Scratch, Meow & Maker: Digital Panel of Emotions, Motor and Language Disabilities

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Participate and share : Poster

Emiliano Miranda Ramírez  
Zabdi Mendoza Ramírez  
Alondra Lezama León  
Carlo Guzmán Salcedo  
Paola Hernández Compañ González  
Sofia Avila Cuevas  

Learn how students lend their voice to provide a solution for people with motor and language disabilities to express their emotions. Applying design thinking, they create a digital panel controlled by Scratch and a Meow card, which shows in a large format the emotions and basic needs.

Audience: Coaches, Teachers, Technology coordinators/facilitators
Skill level: Beginner
Attendee devices: Devices required
Attendee device specification: Smartphone: Android
Laptop: Chromebook
Participant accounts, software and other materials:

Digital panel
2 Meow Cards

Topic: Computer science & computational thinking
Grade level: 6-8
Subject area: Computer science, STEM/STEAM
ISTE Standards: For Students:
Innovative Designer
  • Students know and use a deliberate design process for generating ideas, testing theories, creating innovative artifacts or solving authentic problems.
Computational Thinker
  • Students formulate problem definitions suited for technology-assisted methods such as data analysis, abstract models and algorithmic thinking in exploring and finding solutions.
  • Students collect data or identify relevant data sets, use digital tools to analyze them, and represent data in various ways to facilitate problem-solving and decision-making.
Additional detail: Student presentation

Proposal summary

Purpose & objective

Participants will learn that people with disabilities have emotions that deserve to be heard, and that communication with their families, staff who assist them and teachers is essential.
They will know how our students become innovative designers when developing a project identifying the global problem of people with motor and language disabilities to express their emotions, since it is difficult for them to use applications on electronic devices. Using computational thinking, they create algorithms and develop a prototype of a portable digital panel controlled with a Scratch program and a Meow card. They collect the data through the contact that the user makes with the panel, choosing the image of the emotion to express, and processing this data in the program, which will play an audio with the emotion in the voices of our students. Some emotions or needs can be:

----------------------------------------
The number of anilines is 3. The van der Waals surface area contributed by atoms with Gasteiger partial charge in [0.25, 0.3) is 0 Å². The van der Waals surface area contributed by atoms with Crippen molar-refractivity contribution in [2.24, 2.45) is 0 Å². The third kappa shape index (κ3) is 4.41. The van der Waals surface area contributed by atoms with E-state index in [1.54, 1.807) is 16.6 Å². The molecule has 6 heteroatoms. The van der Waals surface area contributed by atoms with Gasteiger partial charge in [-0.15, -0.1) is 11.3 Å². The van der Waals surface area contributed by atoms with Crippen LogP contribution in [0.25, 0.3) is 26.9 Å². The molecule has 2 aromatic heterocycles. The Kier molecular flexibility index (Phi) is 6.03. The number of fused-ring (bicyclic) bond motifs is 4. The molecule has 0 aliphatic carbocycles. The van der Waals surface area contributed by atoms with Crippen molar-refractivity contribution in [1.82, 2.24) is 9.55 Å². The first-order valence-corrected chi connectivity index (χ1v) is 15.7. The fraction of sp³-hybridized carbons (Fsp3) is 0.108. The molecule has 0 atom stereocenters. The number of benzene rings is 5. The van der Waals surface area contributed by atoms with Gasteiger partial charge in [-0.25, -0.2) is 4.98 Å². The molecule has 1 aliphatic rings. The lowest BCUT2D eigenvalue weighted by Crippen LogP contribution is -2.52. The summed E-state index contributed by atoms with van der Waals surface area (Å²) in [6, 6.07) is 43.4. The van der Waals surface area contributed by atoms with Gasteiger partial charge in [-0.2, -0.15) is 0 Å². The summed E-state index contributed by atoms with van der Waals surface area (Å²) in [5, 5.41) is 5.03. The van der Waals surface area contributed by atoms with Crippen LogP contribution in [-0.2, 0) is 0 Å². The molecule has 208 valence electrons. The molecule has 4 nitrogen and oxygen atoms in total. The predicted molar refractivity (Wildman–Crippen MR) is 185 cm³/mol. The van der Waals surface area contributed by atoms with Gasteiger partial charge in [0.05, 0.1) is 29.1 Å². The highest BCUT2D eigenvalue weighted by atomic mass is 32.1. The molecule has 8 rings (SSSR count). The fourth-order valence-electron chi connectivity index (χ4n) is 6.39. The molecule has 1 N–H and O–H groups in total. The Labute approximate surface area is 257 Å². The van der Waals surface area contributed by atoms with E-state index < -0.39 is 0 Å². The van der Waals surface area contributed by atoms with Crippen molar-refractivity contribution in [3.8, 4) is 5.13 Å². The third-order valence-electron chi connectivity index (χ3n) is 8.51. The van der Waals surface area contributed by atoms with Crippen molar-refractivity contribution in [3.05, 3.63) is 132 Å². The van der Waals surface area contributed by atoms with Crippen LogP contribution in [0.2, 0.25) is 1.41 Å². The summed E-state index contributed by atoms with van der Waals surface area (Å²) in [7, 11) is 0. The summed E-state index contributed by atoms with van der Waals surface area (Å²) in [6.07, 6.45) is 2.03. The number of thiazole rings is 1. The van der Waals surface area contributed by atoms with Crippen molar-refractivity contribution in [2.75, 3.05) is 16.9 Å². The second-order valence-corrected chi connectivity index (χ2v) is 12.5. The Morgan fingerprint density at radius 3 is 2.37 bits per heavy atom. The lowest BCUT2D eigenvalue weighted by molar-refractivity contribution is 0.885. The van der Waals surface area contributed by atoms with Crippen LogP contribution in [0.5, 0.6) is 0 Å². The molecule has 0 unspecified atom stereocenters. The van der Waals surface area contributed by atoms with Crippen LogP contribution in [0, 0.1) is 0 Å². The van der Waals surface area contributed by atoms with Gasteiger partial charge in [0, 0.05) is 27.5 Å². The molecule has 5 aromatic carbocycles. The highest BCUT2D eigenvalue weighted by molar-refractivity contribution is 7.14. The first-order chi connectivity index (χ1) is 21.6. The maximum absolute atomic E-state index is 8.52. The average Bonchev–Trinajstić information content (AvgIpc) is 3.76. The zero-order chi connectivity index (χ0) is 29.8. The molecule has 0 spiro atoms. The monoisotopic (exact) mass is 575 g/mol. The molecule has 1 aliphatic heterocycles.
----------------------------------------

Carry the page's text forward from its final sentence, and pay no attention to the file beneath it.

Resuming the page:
I want to be alone
I need help
I love you
I need company
I am happy
I am angry
I am sad (and others)
Some affirmations: I am loved, I am fantastic, I am important, I am unique, and others.
A special option to listen a pray

-Understand how to develop a project using design thinking
-Show empathy by recognizing that there are people in the world with needs who can improve their quality of life with technology.
-Recognize themselves as creators and innovators, contributors of solutions to real world problems.
-Through computational thinking, students design algorithms to program a solution to the problem in Scratch.
-Use technological resources such as the Meow card that adapt to Scratch and enhance the solutions.
-Collaborate with peers showing respect for contributions and comments.

** The Meow card allows you to receive keystrokes through a conductive medium. This connects to the Laptop and sends the data to the Scratch program, and receives it in the form of letters. You have 10 keyboard letter options to use.

Supporting research

Bitesize, BBD. Introduction to computational thinking. Source:

Daniela Grigis and Marco Lazzari. 2013. Augmentative and alternative communication on tablet to help persons with severe disabilities. In Proceedings of the Biannual Conference of the Italian Chapter of SIGCHI (CHItaly '13). Association for Computing Machinery, New York, NY, USA, Article 17, 1–4. DOI:

Ideo Design thinking. Source:

Global Nursing, 2018. Emotional intelligence, resilience and self-esteem in people with
physical disability and no disability. Source:

Government of La Rioja. Educational orientation. Source:

Mégret, F. (2008). The disabilities convention: Human rights of persons with disabilities or disability rights?. Human Rights Quarterly, 494-516. Source:

United Nations 2020, Department of Economic and Social AffairsDisability. Source:

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Emiliano Miranda Ramírez, Cumbres Villahermosa
Zabdi Mendoza Ramírez, Cumbres Villahermosa
Alondra Lezama León, Cumbres Villahermosa
Carlo Guzmán Salcedo, Cumbres Villahermosa
Paola Hernández Compañ González, Cumbres Villahermosa
Sofia Avila Cuevas, Instituto Cumbres Villahermosa

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